MAPK14 (or p38 alpha or SAPK2a) is a proline-directed serine/threonine kinase activated by environmental stress or inflammatory signaling. While it is a well-conserved eukaryotic gene in the mitogen-activated protein kinase family, MAPK14 doesn’t typically respond to mitogens. All the same, MAPK14 is critically involved in cardiac development, sex determination, innate and adaptive immunity, and cellular homeostasis in neural, muscular, skeletal, adipose, and hepatic tissues.
There are more than 100 proteins that are directly phosphorylated (activated) by MAPK14, both in the nucleus and cytoplasm, influencing transcription, chromatin remodeling, cell cycle control, DNA repair, mRNA translation, protein degradation, autophagy, endocytosis, cytoskeletal elements, and metabolism. Depending on cell type and state of health, these influences are proving to be immensely complex and even seemingly contradictory.1
MAPK14: The Medium Is the Message
Canonically, MAPK14 is activated by a MAP2K-based phosphorylation cascade, typically induced by cytokine or G protein-coupled receptor docking or stressors (ROS, mechanical, or cellular damage). Non-canonically, MAPK14 can be activated via ZAP70 phosphorylation (induced by T cell receptor signaling) or binding to transforming growth factor beta activated protein 1. Given the great variety of provocations that induce MAPK14 activation and its downstream effects, dephosphorylation by various actors and negative feedback loops primarily serve to regulate its activity.2
A recently discovered pathway to MAPK14 activation involves signaling by toll-like receptor 4 (TLR4) in response to lipopolysaccharide stimulation. Lipopolysaccharide (LPS) is present on the surface of gram-negative bacteria and some viral proteins. Mice lacking functional MAPK14 in their astrocytes exhibit a diminished astroglial response to administered LPS. However, under these circumstances, microglia and neutrophil infiltration become more intense.3 Accordingly, challenging microglia with LPS stimulates TRL4 receptors and activates MAPK14. The microglial brake on inflammation and enabler of autophagy, ULK1, is then phosphorylated (inhibited) by MAPK14, initiating an innate inflammatory response.4 Infection by Covid-19 also acts via the TRL4/MAPK14 axis to trigger endotheliitis. To a considerable degree, the intensity of this response dictates the acute vascular severity of the infection and risk to a given patient’s life.5
MAPK14 Therapeutics: Where do we go now?
While brief and appropriate responses help to repel invading organisms, prolonged engagement, outsized MAPK14 expression, or constitutive signaling can result in chronic inflammatory diseases, such as rheumatoid arthritis and chronic obstructive pulmonary disease. On the other hand, MAPK14 also exhibits cell type specific anti-inflammatory functions that attenuate particular tissue-damaging inflammatory responses. It is precisely this dual role of MAPK14 in the inflammatory response that complicates the use of systemic inhibitors to regulate chronic inflammation.6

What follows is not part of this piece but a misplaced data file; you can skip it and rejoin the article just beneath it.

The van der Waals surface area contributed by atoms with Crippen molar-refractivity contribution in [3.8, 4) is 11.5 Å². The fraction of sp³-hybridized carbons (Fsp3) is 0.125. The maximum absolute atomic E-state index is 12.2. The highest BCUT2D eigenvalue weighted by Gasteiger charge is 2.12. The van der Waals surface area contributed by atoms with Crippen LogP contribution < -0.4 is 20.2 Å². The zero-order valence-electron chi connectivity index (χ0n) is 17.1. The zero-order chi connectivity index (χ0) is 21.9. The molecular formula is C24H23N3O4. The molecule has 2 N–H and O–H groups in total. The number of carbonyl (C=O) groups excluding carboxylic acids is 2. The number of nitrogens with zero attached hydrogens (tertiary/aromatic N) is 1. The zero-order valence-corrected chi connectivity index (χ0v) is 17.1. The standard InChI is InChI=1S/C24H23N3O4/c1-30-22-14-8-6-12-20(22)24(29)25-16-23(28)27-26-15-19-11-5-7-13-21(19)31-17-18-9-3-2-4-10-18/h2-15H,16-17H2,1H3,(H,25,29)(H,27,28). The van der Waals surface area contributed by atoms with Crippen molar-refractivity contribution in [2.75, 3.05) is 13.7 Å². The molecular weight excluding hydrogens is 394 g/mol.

So far, direct MAPK14 inhibitors have failed to achieve their goals in the clinic. Perhaps, inhibitors targeting specific downstream elements of MAPK14 signaling in particular tissues of interest are a way to increase effectiveness against a given pathology. Restricting the nuclear translocation of MAPK14 or finding ways to hasten its degradation in specific situations might also be promising. While it seems more likely that acute, punctuated MAPK14 inhibitors could get traction against certain cancers, chronic use of even slightly off target inhibitors against chronic inflammatory diseases causes collateral issues that will need to be addressed.1
- Canovas, B. and Nebreda, A. (2021) Diversity and Versatility of p38 Kinase Signalling in Health and Disease. Nature Reviews Molecular Cell Biology, 22, 346-366. https://www.nature.com/articles/s41580-020-00322-w
- Han, J. et al. (2020) An Overview of Mammalian p38 Mitogen-Activated Protein Kinases, Central Regulators of Cell Stress and Receptor Signaling. F1000Res. 9, 653, Review. https://f1000research.com/articles/9-653/v1
- Lo, U. et al. (2014) p38 alpha (MAPK14) Critically Regulates the Immunological Response and the Production of Specific Cytokines and Chemokines in Astrocytes. Nature Scientific Reports, 4, Article Number: 7405. https://www.nature.com/articles/srep07405
- She, H. et al. (2018) Release the Autophage Brake on Inflammation: The MAPK14/p38 alpha-ULK1 Pedal. Autophagy, 14(6), 1097-1098. https://doi.org/10.1080/15548627.2018.1446626
- Ma, Z. et al. (2022) A Human Pluripotent Stem Cell-Based Model of SARS-CoV-2 Infection Reveals an ACE2-Independent Inflammatory Activation of Vesicular Endothelial Cells Through TRL4. Stem Cell Reports, 17, 1-18. https://doi.org/10.1016/j.stemcr.2022.01.015
- Arthur, J.S.C. and Ley, S.C. (2013) Mitogen-Activated Kinases in Innate Immunity. Nature Reviews Immunology, 13, 679-692. https://www.nature.com/articles/nri3495